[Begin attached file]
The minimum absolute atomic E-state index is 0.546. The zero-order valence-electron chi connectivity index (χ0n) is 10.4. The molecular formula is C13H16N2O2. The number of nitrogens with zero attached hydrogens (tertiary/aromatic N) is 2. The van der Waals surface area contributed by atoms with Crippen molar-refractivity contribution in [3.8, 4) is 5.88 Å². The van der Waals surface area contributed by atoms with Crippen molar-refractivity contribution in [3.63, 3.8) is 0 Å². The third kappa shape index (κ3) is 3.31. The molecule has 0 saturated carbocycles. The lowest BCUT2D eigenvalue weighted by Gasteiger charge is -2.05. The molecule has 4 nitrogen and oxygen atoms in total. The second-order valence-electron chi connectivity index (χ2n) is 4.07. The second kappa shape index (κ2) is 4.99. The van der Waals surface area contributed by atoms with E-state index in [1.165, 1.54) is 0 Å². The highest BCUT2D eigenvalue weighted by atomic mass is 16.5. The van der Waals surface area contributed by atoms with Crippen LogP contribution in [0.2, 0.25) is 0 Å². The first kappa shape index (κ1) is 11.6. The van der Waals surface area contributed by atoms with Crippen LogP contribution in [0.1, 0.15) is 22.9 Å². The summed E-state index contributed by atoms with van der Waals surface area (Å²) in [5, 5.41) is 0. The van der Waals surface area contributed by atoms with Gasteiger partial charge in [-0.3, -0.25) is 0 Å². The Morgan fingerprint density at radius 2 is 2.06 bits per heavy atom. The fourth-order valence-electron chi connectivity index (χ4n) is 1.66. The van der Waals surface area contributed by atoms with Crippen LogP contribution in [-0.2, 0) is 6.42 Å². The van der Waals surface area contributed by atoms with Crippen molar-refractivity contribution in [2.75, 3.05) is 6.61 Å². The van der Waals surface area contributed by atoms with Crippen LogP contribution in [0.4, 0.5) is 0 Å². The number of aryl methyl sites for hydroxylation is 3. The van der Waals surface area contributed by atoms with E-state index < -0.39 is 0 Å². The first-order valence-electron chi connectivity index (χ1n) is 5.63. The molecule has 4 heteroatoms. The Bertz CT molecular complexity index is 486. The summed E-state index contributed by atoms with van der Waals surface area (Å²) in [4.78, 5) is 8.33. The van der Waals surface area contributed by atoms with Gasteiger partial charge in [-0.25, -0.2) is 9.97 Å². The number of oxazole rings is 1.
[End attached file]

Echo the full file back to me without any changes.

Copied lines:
The minimum absolute atomic E-state index is 0.546. The zero-order valence-electron chi connectivity index (χ0n) is 10.4. The molecular formula is C13H16N2O2. The number of nitrogens with zero attached hydrogens (tertiary/aromatic N) is 2. The van der Waals surface area contributed by atoms with Crippen molar-refractivity contribution in [3.8, 4) is 5.88 Å². The van der Waals surface area contributed by atoms with Crippen molar-refractivity contribution in [3.63, 3.8) is 0 Å². The third kappa shape index (κ3) is 3.31. The molecule has 0 saturated carbocycles. The lowest BCUT2D eigenvalue weighted by Gasteiger charge is -2.05. The molecule has 4 nitrogen and oxygen atoms in total. The second-order valence-electron chi connectivity index (χ2n) is 4.07. The second kappa shape index (κ2) is 4.99. The van der Waals surface area contributed by atoms with E-state index in [1.165, 1.54) is 0 Å². The highest BCUT2D eigenvalue weighted by atomic mass is 16.5. The van der Waals surface area contributed by atoms with Crippen LogP contribution in [0.2, 0.25) is 0 Å². The first kappa shape index (κ1) is 11.6. The van der Waals surface area contributed by atoms with Crippen LogP contribution in [0.1, 0.15) is 22.9 Å². The summed E-state index contributed by atoms with van der Waals surface area (Å²) in [5, 5.41) is 0. The van der Waals surface area contributed by atoms with Gasteiger partial charge in [-0.3, -0.25) is 0 Å². The Morgan fingerprint density at radius 2 is 2.06 bits per heavy atom. The fourth-order valence-electron chi connectivity index (χ4n) is 1.66. The van der Waals surface area contributed by atoms with Crippen LogP contribution in [-0.2, 0) is 6.42 Å². The van der Waals surface area contributed by atoms with Crippen molar-refractivity contribution in [2.75, 3.05) is 6.61 Å². The van der Waals surface area contributed by atoms with Crippen LogP contribution in [0.4, 0.5) is 0 Å². The number of aryl methyl sites for hydroxylation is 3. The van der Waals surface area contributed by atoms with E-state index < -0.39 is 0 Å². The first-order valence-electron chi connectivity index (χ1n) is 5.63. The molecule has 4 heteroatoms. The Bertz CT molecular complexity index is 486. The summed E-state index contributed by atoms with van der Waals surface area (Å²) in [4.78, 5) is 8.33. The van der Waals surface area contributed by atoms with Gasteiger partial charge in [-0.25, -0.2) is 9.97 Å². The number of oxazole rings is 1.